Yesterday, the Alabama Senate voted to pass SB2, dangerous legislation to prevent state funding and state and local officials from assisting with the enforcement of presidential executive orders aimed at preventing gun violence. This law could have a chilling effect on law enforcement working to maintain public safety in their communities, further tying the hands of local authorities amidst Alabama’s ongoing gun violence crisis.
Across the country, nullification laws have been opposed by law enforcement and local officials in other states that have passed them, creating a sharp backlash, including multiple lawsuits in Missouri. Just last month, the U.S. Department of Justice filed suit to prevent Missouri from enforcing its nullification law, arguing that the law is clearly unconstitutional and is already hampering joint drug and weapons investigations and cooperation between federal, state, and local law enforcement. The suit should serve as a reminder to Alabama lawmakers that efforts to nullify life-saving gun safety laws will not go unchallenged.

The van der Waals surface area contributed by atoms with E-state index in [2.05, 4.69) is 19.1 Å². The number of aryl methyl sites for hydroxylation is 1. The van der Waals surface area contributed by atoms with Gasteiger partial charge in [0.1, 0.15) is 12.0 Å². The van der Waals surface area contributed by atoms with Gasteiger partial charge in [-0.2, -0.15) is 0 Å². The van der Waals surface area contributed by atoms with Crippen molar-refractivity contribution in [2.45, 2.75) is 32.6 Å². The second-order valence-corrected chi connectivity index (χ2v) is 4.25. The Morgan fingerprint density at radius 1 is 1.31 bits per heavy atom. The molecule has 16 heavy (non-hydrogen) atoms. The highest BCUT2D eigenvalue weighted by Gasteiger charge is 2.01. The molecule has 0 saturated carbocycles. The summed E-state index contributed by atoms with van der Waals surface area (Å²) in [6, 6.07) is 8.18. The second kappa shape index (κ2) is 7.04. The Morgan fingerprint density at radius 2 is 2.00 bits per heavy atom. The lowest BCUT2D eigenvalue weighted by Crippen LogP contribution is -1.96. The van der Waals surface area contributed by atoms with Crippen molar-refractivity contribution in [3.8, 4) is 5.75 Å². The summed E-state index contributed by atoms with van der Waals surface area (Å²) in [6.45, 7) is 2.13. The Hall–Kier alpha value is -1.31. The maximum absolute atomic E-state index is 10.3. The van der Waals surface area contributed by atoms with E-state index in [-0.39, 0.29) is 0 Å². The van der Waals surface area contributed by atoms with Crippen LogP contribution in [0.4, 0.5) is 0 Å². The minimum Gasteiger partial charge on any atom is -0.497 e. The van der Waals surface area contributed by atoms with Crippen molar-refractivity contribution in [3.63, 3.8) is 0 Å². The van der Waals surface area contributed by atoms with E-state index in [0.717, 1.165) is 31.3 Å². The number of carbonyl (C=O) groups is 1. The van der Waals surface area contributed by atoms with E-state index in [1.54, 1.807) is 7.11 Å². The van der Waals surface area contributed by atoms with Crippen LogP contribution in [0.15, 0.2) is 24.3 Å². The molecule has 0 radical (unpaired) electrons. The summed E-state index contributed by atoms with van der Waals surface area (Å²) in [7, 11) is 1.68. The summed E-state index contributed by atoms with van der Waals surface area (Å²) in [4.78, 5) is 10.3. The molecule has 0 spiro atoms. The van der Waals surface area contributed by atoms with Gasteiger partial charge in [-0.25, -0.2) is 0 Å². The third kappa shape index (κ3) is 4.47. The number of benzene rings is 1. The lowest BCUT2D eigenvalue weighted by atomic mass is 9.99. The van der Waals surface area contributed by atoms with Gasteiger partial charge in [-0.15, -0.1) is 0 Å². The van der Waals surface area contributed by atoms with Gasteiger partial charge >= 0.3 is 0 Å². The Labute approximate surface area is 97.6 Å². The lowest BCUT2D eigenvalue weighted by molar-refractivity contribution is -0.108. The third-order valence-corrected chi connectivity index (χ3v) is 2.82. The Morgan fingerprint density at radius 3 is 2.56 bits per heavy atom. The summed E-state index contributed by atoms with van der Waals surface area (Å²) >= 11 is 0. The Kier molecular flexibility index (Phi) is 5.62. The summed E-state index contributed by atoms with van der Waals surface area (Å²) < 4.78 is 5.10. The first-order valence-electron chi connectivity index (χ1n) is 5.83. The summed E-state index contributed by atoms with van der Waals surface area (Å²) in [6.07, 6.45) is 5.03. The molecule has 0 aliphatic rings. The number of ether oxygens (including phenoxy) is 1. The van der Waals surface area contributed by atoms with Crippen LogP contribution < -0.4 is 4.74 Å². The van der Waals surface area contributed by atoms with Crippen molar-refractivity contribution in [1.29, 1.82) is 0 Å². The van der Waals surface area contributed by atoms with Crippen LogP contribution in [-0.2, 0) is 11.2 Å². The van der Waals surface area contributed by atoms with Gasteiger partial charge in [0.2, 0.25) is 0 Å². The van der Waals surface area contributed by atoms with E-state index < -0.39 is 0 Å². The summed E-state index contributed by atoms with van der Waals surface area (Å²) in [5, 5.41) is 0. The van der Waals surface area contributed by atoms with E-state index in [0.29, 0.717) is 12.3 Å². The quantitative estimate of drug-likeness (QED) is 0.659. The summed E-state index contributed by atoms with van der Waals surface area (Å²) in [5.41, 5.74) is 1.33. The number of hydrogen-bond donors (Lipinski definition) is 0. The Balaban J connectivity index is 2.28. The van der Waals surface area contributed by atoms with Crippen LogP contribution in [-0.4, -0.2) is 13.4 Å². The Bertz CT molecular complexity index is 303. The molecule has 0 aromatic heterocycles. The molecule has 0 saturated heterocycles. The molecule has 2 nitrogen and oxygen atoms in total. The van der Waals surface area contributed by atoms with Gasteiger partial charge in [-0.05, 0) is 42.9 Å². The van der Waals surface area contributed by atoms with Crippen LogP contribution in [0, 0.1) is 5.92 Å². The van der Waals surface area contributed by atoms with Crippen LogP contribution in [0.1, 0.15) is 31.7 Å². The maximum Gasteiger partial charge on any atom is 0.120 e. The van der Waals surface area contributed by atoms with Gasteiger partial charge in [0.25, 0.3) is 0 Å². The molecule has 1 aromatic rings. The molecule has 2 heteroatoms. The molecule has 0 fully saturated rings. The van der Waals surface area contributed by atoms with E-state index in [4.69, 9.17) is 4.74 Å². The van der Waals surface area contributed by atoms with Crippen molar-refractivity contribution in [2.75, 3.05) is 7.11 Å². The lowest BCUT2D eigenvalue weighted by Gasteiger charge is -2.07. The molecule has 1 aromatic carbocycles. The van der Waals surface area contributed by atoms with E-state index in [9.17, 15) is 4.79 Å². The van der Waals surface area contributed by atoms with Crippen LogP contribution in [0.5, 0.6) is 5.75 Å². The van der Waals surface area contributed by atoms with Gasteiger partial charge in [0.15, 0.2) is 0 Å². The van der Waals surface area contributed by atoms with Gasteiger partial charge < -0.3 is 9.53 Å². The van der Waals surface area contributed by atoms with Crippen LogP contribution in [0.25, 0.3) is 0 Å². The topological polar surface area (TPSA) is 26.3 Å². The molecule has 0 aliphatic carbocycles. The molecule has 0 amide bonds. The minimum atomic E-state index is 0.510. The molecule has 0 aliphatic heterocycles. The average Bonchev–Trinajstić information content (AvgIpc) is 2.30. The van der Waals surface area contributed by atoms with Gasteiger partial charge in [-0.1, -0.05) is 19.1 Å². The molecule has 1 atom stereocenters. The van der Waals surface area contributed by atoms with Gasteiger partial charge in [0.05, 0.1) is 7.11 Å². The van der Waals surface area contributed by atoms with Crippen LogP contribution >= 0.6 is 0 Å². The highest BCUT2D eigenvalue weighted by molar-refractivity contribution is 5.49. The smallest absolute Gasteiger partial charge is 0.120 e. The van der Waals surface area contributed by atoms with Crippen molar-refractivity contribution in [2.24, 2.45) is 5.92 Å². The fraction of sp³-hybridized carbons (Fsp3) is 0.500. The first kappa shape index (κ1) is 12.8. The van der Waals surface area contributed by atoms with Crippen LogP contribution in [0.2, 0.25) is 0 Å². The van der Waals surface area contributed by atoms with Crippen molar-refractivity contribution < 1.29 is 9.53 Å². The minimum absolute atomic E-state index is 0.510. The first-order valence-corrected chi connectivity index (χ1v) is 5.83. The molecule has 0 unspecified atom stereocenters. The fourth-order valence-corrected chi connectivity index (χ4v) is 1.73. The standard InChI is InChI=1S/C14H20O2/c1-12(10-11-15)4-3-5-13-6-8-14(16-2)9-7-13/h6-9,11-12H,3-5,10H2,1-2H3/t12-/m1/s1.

The last thing Alabama needs is an additional barrier to gun violence prevention. The state already has weak firearm laws, scoring only 18 out of 100 for gun law strength while suffering the fourth-worst gun violence rate in the country. Following the passage of permitless carry last month, the state now lacks all foundational gun safety laws. Everytown’s interactive gun law platform — which shows the direct correlation between the strength of a state’s gun laws and its rate of gun deaths — is available here.
In an average year, 1,090 people die by guns in Alabama, and 3,422 more are wounded. Guns are the leading cause of death among the state’s youth population. More information about gun violence in Alabama is available here.